|Standard Cyclopedia of Horticulture|
Aegle (from Latin Aegle, one of the Hesperidos). Rutaceae, tribe Citreae. A small tree, often spiny, having hard-shelled frs.: lvs. deciduous: fls. pentamerous with numerous free stamens; ovary with 10 or more cells; ovules numerous in each cell ; cells of the fr. without pulp vesicles, filled with gum; seeds woolly and in germination the cotyledons remain hypogeous: the first foliage lvs. are opposite. — Only one species is now recognized. CH
Marmelos, Correa (Crateva Marmelos, Linn. Belou Marmelos, W. F. Wight). Fig. 129. The bael fruit of India. A handsome tree native to N. India, but widely cult. throughout the Peninsula as well as in Ceylon, Burma, Siam and Indo-China. The trifoliolate lvs., borne on wingless petioles, are thin in texture, probably owing to the fact that they are deciduous. Although not so hardy as the deciduous trifoliate orange of China and Japan, the bael fruit tree is said to endure a considerable degree of cold (20° F. or lower) in the drier parts of N. W. India. The fr. is greenish yellow, globular, or nearly so, varying from 245 (usually 4-5) in. in diam. The fr. of the wild tree is considerably smaller than that of the cult. form. The hard shell, 1/8in. thick, is filled with the pale orange, aromatic pulp in which occur 10-15 long, narrow cells containing the seeds imbedded in transparent tenacious gum. These cells correspond to the segms. of an orange, while the pulp is made up of the pith and the greatly thickened fleshy membranes separating cells. Ill. Roxb., Pl. Corom., pl. 143. Wight, Ic., pl. 16. Bedd., Fl. Sylv., pl. 161. Benth. & Trim., Med. Pl., 55. Bonav., Oranges and Lemons of India and Ceylon, Atlas, pl. 242, 243. The ripe fr. is much esteemed bthe Hindus, many of whom consider it the best of the citrous frs.; the European residents in India often become very fond of it.
Watt says (Diet, of Econom. Prod. of India, 1:123): "The fruit, when ripe, is sweetish, wholesome, nutritious, and very palatable, and much esteemed and eaten by all classes. The ripe fruit, diluted with water, forms, with the addition of a small quantity of tamarind and sugar, a delicious and cooling drink." The famous botanist, Roxburgh, says (Flora Indica, 2:580): "The fruit is nutritious, warm, cathartic; in taste delicious, in fragrance exquisite; . . ."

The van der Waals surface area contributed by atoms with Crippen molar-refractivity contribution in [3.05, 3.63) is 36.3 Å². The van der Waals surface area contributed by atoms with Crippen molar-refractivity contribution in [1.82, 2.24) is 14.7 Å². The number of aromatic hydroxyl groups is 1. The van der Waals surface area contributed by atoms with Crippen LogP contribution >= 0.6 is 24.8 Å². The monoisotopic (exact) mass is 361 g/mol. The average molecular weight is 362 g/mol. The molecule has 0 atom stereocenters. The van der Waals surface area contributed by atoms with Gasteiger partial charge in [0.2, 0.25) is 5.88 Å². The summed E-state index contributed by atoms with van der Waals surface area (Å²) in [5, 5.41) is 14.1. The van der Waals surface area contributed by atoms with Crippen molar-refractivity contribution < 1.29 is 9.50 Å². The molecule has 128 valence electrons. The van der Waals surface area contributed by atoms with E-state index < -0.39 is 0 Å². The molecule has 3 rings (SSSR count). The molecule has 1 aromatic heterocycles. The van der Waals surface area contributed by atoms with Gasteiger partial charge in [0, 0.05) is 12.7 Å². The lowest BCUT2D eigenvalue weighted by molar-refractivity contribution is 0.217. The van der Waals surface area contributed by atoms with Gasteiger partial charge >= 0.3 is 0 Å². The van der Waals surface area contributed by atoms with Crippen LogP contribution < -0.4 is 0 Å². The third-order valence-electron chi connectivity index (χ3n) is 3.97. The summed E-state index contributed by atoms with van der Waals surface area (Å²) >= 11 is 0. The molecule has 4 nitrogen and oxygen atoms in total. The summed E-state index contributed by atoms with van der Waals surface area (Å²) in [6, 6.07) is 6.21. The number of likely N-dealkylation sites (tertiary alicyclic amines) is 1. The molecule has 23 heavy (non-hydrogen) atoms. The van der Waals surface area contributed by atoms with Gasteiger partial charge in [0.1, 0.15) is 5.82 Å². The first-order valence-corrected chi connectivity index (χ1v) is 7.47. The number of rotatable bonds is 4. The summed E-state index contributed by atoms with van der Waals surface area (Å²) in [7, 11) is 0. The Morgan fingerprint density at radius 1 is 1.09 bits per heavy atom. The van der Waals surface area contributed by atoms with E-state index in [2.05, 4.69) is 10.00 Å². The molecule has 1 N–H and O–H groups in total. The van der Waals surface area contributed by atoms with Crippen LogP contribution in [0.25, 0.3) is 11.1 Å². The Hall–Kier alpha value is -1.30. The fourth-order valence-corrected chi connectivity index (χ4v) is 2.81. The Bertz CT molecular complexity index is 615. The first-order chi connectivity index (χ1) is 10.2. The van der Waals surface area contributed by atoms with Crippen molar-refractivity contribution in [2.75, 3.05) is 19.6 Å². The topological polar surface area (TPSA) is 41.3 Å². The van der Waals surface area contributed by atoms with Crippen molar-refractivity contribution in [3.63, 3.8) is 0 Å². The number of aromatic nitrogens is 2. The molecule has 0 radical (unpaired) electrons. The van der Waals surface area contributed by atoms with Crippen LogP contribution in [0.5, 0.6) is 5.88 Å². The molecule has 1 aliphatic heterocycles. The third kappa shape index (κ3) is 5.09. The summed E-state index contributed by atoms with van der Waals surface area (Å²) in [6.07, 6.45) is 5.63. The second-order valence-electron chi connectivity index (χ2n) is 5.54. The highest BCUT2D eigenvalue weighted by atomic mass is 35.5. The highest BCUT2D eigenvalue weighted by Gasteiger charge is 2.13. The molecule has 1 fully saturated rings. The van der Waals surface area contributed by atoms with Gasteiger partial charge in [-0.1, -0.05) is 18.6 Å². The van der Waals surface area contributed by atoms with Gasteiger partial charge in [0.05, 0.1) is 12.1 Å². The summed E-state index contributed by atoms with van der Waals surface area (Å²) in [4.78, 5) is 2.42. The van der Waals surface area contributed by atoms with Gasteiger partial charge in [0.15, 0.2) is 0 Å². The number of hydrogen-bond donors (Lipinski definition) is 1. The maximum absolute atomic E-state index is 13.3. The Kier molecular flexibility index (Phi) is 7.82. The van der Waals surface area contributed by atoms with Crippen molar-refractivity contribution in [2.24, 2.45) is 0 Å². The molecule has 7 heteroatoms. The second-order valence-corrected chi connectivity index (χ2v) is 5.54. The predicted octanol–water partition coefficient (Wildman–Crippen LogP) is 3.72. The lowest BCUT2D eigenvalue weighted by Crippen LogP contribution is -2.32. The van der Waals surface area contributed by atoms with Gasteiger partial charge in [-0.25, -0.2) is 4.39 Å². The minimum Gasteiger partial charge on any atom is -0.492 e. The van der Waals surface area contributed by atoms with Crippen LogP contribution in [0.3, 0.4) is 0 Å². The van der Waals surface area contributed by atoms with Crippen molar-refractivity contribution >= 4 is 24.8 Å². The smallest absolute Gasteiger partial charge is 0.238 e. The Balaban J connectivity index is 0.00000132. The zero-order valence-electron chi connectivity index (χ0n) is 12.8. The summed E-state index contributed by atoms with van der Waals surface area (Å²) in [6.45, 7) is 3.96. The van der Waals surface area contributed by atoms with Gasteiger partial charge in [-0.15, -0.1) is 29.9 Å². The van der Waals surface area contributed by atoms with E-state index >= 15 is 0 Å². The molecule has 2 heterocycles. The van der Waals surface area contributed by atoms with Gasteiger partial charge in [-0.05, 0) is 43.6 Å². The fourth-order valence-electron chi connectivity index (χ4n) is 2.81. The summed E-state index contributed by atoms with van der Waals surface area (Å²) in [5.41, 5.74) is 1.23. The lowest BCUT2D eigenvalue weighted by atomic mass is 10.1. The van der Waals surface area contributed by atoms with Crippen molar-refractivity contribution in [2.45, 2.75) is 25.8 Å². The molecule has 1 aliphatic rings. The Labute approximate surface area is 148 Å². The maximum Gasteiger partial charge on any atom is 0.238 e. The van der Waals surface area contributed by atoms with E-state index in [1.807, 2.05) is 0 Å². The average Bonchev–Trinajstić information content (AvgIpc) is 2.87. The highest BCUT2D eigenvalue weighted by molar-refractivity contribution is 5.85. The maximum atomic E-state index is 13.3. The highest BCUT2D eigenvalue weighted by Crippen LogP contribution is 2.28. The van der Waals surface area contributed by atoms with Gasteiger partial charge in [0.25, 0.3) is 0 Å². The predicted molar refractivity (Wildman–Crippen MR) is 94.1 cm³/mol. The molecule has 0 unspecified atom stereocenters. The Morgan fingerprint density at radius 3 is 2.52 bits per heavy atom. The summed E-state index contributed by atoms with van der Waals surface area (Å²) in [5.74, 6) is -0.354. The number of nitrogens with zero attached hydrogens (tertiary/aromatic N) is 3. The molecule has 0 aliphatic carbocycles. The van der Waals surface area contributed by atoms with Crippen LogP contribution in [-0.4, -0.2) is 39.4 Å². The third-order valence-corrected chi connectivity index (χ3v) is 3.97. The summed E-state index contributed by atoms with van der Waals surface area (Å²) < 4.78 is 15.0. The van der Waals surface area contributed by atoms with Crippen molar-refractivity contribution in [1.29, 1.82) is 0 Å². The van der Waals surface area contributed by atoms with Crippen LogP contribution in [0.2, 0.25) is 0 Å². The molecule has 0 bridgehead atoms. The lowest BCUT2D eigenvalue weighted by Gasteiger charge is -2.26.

On the other hand, W. R. Mustoe, Superintendent, Government Archeological Gardens, Lahore, India, writes (in a letter to D. G. Fairchild, dated Lahore, Dec. 3, 1908) : "The fruit is greatly prized for eating by the natives, but can scarcely be looked upon as palatable to the white man except as a sherbet; . . ." Sherbet is made from the mashed pulp, which is diluted with a little water, and then strained into milk or sodawater and sugared to taste. Sometimes a little tamarind is added to give a subacid flavor. All Indian medical authorities agree that the bael fruit has a most salutory influence on the digestive system. The ripe fruit is mildly laxative and is a good simple remedy for dyspepsia. The unripe fruit is a specific of the highest value for dysentery, but so mild that it can be given to children without danger. The bael fruit tree is widely cultivated in India, and is found in nearly every temple garden. It is dedicated to Siva, whose worship cannot be completed without its leaves. This promising fruit tree is now being tested at several points in the warmer parts of the United States.
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A. Barteri, Hook. f. (syn. Balsamocitrus paniculate), Swingle.
A. decandra, Naves (syn. Chaetospermum glutinosa, Swingle).
A. glutinosa, Merrill (syn. Chaetospermum glutinosa. Swingle).
A. sepiaria, DC. (syn. Poncirus trifoliata)
- Standard Cyclopedia of Horticulture, by L. H. Bailey, MacMillan Co., 1963